Fresh food drives £3.7bn growth in groceries

Fresh food and confectionery led last year's growth in the grocery market

Fresh food saw the largest category growth in the grocery market last year, as consumers spent an extra £3.7bn on fast-moving consumer goods (FMCGs), according to new research by Nielsen.

Fresh food, confectionery and snacks sales accounted for 61% of the growth in the grocery market across western Europe for the 52 weeks to December 25 2016.

Fresh foods accounted for £1.3bn (38%) of the overall growth, followed by confectionery and snacks at £870M (23%). Alcoholic beverages sales grew by £738M (20%).

Sales of ambient foods saw the fourth largest growth last year – by £268M – followed by frozen food (£244M) and non-alcoholic beverages (£183M). See more details in the table below. 

Fresh meals, sparkling wine and beer were the sub-categories contributing most to the UK grocery sector’s growth in 2016. However, fresh meat, cereals and bread sales declined last year.

‘Change in consumer tastes’

Nielsen’s UK head of retailer and business insight Mike Watkins said: “Category growth generally follows a change in consumer tastes – such as sparkling wine – whilst a fall in a category’s sales value is often the result of deflation or a very competitive retail landscape, such as is happening in fresh meat and cereals.”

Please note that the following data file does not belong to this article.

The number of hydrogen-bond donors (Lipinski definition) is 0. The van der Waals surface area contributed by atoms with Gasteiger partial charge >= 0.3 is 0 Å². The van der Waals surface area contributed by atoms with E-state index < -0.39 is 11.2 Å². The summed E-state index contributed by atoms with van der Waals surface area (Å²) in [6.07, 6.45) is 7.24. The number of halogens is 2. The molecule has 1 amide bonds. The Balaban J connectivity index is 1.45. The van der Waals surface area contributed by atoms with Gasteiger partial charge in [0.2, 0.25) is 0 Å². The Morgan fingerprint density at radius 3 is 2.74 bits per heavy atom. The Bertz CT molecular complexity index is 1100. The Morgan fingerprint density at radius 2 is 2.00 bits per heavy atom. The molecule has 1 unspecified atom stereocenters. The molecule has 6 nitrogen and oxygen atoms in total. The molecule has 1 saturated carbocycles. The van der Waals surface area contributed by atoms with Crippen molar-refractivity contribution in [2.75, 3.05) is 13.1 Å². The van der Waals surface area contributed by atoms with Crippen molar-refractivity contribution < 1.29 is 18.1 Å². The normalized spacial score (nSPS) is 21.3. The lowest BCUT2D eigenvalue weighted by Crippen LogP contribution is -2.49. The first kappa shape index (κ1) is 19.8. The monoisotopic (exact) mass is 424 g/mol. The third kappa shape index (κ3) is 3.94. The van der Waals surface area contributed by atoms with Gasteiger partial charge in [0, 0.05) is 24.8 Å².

Baby milk was the category with the largest fall in sales across western Europe at -9.5%. Margarine sales were -4.4%, the second highest drop.

Senior vice president of Nielsen’s retail division Olivier Deschamps said fresh food and confectionery’s growth was driven by consumers buying more items, while alcohol sales were boosted by paying higher prices.

“It’s interesting to see this significant growth coming from fresh food: fresh is clearly a strong focus for retailers in order to attract shoppers and have a positive impact on their image,” he said.

‘Contributed the most to category growth’

“In terms of sub-categories, fresh meals, beer, fresh fruit and vegetables and mineral water contributed the most to the grocery sector’s overall growth.”

Manufacturers outside the 10 biggest players accounted for 70% of the growth in the western European grocery market, while own-label brands made up the remaining 30%. See more details below. The Top 10 saw a £372M decline in consumer spend. 

Meanwhile, think-tank IGD forecast the UK grocery market to grow 10% to a value of £197bn by 2021, with online the fastest growing format.

 

Manufacturers’ market share

Manufacturers outside the top 10 now have a 46.6% market share, followed by own label (36%) and the Top 10 (17.4%), according to Nielsen.

Nielsen claimed half of the growth in the overall grocery market was due to promotional items, which retailers had increasingly used last year to encourage shoppers to add more items to their shopping baskets.

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